You recently mentioned “zombie” properties, foreclosed homes where the lender has not yet taken title to avoid paying taxes, but the borrower no longer occupies or controls the property. Who eventually pays the property taxes?
With a “zombie” property, we have a home that has been foreclosed or where the borrower has sent in the keys – what is known as “jingle mail” among lenders.
To the owner, the lender now owns the property, but that may not be the case. The borrower's name may still show up on official records as the owner, and thus be responsible for property taxes.
Why would a lender delay updating title records? To avoid maintenance, insurance and tax obligations.
The local community, however, still wants its taxes and tax liens to have priority over all other liens, according to Daren Blomquist with RealtyTrac, a real estate data source. This means at some point the property can be foreclosed again for failing to pay the property taxes.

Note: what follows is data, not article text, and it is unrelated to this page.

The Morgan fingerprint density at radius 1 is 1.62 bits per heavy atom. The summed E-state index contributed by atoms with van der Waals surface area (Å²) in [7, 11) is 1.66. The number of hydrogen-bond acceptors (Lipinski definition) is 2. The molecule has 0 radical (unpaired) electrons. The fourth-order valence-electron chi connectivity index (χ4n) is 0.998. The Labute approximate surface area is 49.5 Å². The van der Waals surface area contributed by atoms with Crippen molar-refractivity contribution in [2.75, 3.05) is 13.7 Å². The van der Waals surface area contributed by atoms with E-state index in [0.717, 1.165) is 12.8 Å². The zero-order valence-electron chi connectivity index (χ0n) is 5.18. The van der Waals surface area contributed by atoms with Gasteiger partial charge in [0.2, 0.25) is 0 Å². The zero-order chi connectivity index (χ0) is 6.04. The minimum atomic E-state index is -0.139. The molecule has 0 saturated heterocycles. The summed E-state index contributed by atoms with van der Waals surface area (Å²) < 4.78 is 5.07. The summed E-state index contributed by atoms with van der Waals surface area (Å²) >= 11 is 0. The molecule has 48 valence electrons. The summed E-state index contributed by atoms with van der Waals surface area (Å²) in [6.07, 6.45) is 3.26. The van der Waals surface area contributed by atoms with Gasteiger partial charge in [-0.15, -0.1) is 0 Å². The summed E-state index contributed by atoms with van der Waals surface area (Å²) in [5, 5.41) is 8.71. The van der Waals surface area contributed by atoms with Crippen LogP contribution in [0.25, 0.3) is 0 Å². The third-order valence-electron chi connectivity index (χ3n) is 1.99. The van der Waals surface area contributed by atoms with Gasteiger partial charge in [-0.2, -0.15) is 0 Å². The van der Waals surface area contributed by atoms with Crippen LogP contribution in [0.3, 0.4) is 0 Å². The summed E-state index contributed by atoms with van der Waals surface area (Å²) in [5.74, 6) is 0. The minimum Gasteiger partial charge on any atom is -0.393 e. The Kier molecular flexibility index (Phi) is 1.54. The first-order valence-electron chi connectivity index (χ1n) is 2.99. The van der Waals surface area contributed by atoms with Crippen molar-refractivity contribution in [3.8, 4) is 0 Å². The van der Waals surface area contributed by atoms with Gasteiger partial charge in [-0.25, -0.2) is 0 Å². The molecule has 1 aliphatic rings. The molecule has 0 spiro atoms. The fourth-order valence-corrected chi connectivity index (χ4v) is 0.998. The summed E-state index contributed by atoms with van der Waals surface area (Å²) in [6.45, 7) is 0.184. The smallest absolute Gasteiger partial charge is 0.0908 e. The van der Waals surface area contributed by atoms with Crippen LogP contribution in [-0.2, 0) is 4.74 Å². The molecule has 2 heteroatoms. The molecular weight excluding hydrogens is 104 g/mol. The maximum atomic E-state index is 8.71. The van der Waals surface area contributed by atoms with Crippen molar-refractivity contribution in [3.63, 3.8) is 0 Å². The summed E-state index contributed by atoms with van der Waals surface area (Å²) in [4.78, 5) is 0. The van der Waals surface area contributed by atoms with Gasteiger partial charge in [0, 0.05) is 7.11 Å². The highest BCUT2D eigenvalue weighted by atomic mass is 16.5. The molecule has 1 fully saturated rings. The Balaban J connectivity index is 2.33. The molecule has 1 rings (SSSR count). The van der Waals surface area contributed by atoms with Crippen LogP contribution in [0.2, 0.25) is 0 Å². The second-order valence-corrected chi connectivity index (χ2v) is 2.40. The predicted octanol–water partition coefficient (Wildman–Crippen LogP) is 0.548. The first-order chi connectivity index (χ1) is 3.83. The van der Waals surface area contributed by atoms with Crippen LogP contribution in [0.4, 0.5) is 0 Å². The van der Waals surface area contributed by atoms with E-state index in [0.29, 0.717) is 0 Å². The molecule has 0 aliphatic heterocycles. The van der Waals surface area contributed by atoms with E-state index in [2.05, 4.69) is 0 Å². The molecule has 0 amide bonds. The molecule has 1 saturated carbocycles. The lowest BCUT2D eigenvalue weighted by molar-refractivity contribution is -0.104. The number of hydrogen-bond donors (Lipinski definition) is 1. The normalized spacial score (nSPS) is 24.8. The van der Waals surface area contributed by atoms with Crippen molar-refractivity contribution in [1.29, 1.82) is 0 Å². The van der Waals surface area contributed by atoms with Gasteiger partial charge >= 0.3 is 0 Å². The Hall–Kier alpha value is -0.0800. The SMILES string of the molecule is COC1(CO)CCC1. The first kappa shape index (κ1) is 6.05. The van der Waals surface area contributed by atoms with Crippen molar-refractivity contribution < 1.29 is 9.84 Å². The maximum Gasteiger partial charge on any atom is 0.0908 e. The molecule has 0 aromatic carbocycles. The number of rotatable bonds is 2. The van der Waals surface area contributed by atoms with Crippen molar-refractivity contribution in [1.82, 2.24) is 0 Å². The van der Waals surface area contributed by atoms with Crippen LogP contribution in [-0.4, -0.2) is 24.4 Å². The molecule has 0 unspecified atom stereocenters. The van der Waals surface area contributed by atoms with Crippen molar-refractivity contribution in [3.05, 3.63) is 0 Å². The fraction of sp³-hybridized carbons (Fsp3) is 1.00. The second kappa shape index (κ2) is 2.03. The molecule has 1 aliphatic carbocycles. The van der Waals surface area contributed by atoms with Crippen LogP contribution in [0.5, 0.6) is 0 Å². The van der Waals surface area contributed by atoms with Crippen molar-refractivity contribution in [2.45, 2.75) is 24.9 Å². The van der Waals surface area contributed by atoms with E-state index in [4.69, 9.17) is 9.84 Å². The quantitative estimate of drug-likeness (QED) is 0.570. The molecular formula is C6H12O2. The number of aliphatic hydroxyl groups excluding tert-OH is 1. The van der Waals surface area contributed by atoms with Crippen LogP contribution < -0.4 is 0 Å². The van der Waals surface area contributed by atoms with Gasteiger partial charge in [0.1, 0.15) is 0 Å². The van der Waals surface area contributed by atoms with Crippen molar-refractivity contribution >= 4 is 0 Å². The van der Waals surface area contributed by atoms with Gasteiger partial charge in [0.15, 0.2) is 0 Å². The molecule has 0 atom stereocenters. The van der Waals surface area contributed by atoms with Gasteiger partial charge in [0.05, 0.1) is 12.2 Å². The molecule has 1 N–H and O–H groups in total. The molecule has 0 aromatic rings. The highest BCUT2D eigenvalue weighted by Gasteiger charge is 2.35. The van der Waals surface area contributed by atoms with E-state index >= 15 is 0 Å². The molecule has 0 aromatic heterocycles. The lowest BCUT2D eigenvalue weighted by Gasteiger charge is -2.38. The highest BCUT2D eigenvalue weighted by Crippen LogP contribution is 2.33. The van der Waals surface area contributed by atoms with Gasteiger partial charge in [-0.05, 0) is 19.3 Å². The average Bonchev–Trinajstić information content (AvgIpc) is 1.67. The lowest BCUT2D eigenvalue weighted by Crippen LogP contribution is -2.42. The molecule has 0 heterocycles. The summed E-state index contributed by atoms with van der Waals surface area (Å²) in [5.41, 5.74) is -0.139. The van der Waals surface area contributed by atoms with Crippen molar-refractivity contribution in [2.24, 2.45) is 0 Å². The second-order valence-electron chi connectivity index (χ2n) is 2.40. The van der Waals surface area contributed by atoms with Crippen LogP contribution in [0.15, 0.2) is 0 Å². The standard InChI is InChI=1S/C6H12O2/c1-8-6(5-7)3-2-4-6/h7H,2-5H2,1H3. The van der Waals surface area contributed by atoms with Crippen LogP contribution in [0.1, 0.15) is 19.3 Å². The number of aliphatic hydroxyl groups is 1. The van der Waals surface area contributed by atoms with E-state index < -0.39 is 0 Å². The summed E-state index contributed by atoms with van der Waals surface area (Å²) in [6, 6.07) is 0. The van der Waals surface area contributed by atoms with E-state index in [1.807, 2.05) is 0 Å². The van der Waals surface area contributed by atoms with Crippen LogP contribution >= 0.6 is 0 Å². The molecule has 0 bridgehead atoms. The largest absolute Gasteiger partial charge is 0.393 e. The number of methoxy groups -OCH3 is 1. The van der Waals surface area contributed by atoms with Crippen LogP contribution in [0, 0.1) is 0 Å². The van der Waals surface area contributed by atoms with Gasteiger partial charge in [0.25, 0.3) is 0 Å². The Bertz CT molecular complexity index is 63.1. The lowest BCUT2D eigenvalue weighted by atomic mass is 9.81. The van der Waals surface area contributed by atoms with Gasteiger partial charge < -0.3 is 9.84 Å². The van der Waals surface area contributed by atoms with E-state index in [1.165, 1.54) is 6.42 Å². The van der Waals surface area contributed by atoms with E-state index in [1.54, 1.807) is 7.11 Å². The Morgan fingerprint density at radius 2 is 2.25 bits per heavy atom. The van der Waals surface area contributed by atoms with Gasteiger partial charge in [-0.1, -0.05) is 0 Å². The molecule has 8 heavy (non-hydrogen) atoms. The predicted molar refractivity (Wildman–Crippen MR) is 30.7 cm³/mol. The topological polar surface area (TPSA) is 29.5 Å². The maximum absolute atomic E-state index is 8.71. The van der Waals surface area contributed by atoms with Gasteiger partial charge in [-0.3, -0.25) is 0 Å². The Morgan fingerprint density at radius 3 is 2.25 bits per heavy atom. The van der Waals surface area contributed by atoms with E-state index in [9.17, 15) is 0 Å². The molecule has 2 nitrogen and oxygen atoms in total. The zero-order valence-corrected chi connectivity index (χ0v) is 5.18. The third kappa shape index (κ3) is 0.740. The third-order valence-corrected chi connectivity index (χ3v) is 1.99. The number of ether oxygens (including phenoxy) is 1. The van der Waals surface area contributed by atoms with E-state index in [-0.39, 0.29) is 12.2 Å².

In time, the lender will likely record the title and bring the taxes up to date, bid on the property at a tax auction, sell its interest and claims or lose the property. Losing the property is not a real option since that could lead to a larger loss than paying the taxes.
It might seem that foreclosed borrowers have no reason to protect the lost home, but that is not the case. With their name on the title, they can face property tax claims, maintenance obligations and insurance bills. It could be worse if they have dropped their property insurance and a claim arises.
Work with a local attorney, legal clinic or community housing organization to assure your name is off the title once your relationship with a lender ends.